• Seriously? (Score:4, Insightful)

    by rickb928 (945187) on Friday June 22, 2012 @11:12AM (#40411835) Homepage Journal

    MS devised Surface, very clever and a rational progression from Kinect. Quick, how many manufacturers have integrated Kinect into their products? I'm unaware of it being integrated into any hardware. Would a Kinect interface in a laptop be interesting?

    So, it's really like this: If you want your innovations in the marketplace fast, you better be putting them there yourself. Apple gets this.

    Microsoft can either plead with its 'partners' to build these things, or they can contract with a partner or two to make stuff for them.

    Dell, HP, Lenovo, Acer, etc are not going to risk much making cool PC stuff, they are just volume manufacturers. Some (Dell) aren't really manufacturers at all.

    So Microsoft will contract for stuff that is cool. Apple does this, and iPads get the better technology earlier. Microsoft's Surface would NOT, repeat NOT be on the market before 2014 if left to the manufacturers. They need to noodle over the design, drive out the cost, maximize profit, and guarantee a market. Microsoft needs to establish themselves in the market, get there before someone else does, and provide the MVP to at least leverage their capital and crush the opposition. Surface is a step past whatever the iPad interface is. Gestures that don't even need a touch screen interest me.

    Apple strategy. Evil is as evil does, no matter the name on the product.

    If you need examples of failure, the HP touchpad and RIM Playbook come to mind first. Toshiba, Acer, etc have tablets that are superfluous in the marketplace. If you want the iPad market, you have to do B E T T E R than the iPad.

    'as good as' leads me to just buy an iPad. Feh.

    • Re:Seriously? (Score:5, Interesting)

      by Circuit Breaker (114482) on Friday June 22, 2012 @12:17PM (#40412789)

      > Quick, how many manufacturers have integrated Kinect into their products? I'm unaware of it being integrated into any hardware. Would a Kinect interface in a laptop be interesting?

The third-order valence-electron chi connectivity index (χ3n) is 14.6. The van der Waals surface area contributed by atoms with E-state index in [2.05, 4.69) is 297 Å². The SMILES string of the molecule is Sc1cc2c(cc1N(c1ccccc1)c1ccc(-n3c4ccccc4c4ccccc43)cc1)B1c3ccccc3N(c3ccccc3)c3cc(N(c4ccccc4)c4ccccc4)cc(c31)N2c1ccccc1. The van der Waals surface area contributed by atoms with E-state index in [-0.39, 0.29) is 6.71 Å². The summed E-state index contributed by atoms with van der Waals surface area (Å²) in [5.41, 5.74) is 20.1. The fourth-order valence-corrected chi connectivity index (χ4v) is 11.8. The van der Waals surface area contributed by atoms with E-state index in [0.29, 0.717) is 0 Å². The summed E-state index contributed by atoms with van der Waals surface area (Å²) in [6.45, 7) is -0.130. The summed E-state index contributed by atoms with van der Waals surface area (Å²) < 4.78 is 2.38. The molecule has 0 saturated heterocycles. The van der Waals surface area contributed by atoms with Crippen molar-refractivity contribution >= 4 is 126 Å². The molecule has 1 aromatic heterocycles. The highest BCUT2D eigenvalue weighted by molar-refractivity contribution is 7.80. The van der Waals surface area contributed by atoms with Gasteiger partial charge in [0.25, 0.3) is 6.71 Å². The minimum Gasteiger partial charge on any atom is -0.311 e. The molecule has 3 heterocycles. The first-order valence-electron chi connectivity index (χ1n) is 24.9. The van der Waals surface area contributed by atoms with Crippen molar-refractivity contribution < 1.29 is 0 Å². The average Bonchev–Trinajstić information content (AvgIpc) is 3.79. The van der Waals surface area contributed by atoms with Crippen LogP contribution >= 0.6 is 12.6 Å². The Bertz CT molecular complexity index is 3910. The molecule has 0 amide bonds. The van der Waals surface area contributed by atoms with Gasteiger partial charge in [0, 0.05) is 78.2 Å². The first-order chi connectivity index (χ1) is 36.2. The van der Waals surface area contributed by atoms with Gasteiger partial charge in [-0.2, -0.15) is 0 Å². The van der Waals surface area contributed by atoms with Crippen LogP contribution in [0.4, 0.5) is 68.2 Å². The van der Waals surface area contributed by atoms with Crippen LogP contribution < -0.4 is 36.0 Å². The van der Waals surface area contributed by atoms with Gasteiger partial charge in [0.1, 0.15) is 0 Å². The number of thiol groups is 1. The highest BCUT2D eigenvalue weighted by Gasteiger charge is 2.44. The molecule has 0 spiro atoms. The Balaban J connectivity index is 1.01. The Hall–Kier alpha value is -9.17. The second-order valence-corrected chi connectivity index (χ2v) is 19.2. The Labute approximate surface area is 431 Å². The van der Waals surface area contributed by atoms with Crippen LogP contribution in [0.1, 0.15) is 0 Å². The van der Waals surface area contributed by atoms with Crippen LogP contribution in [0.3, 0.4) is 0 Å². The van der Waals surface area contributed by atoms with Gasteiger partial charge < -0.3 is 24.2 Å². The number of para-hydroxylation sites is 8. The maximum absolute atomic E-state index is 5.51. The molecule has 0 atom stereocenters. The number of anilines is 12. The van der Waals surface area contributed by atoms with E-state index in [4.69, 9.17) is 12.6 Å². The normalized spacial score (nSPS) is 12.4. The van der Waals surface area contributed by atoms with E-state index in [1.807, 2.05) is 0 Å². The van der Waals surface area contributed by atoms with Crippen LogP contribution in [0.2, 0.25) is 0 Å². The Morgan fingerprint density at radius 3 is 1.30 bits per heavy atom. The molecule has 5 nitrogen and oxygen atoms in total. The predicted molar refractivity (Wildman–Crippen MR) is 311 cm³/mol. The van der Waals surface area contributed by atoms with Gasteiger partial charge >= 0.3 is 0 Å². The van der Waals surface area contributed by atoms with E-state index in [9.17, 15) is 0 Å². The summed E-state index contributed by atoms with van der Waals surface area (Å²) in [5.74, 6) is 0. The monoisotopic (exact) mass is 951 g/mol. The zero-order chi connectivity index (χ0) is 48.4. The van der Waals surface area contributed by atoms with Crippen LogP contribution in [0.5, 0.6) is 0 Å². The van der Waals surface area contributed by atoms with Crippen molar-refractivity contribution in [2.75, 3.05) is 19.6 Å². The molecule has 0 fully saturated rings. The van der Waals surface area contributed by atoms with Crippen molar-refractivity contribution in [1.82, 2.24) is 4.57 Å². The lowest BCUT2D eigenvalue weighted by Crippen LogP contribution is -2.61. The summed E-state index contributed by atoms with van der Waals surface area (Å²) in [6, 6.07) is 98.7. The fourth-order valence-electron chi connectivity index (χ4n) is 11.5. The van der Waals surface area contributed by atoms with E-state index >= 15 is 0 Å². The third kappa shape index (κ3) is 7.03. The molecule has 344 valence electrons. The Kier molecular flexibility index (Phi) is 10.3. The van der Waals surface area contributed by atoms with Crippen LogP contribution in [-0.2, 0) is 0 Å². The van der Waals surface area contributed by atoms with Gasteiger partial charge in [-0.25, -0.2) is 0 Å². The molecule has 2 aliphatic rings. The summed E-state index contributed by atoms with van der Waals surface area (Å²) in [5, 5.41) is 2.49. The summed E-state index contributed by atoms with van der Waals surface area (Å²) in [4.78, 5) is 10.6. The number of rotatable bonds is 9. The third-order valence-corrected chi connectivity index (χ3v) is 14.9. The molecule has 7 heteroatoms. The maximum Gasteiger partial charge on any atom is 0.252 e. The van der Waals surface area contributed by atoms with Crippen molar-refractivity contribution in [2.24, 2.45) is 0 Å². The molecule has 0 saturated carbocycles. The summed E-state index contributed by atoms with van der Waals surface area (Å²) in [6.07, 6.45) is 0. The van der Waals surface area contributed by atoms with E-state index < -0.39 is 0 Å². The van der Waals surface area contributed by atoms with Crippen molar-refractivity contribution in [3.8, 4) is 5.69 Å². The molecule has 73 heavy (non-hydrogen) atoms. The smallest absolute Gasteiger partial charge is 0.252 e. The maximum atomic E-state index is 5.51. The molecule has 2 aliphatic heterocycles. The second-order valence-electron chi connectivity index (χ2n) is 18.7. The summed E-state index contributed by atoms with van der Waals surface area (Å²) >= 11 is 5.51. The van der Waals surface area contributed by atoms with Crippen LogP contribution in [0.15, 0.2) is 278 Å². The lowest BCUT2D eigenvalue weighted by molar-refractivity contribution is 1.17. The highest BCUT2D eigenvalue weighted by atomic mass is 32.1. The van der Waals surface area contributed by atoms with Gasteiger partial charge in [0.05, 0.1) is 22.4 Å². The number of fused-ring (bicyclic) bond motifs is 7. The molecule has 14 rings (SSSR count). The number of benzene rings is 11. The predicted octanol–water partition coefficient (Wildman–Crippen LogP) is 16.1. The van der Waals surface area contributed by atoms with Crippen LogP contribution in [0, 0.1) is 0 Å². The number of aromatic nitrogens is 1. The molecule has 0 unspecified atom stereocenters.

Microsoft won't license out Kinect technology (which they did not even develop themselves, but rather got an exclusive license for from PrimeSense). Furthermore, at the same time they signed the deal, they bought the only other company to offer similar products (I think 3DVision, not sure about the name), and closed them. So they now own an exclusive license for one technology, and all the patents for a differently implemented technology.

      There is no way for anyone to integrate that functionality. And if I were microsoft, I'd buy LeapMotion tomorrow to make sure that stays true for the future.

  • by Locutus (9039) on Friday June 22, 2012 @12:05PM (#40412613)
    never turned on a partner before? As many others have stated, Microsoft is a company for profits and nothing stops them from doing what they decide is their direction to get those profits. laws or no laws, contracts or no contracts and surely nothing like how long you have been a partner matters.

    The story here is not who was not told or how surprised they were, it's what they plan to do now they know they signed those exclusive contracts and now got burned by Microsoft themselves.

    LoB
  • by Infiniti2000 (1720222) on Friday June 22, 2012 @12:15PM (#40412753)

    From TFA: "Car analogies might be overdone"

    The fucking hell you say!

  • by PPH (736903) on Friday June 22, 2012 @12:39PM (#40413131)

    ... is incorporated in slaughterhouses. The design of the entrance is such that the cattle entering are kept calm and unaware of their impeding fate until its too late.

    It keeps them from stampeding. Or switching to Linux.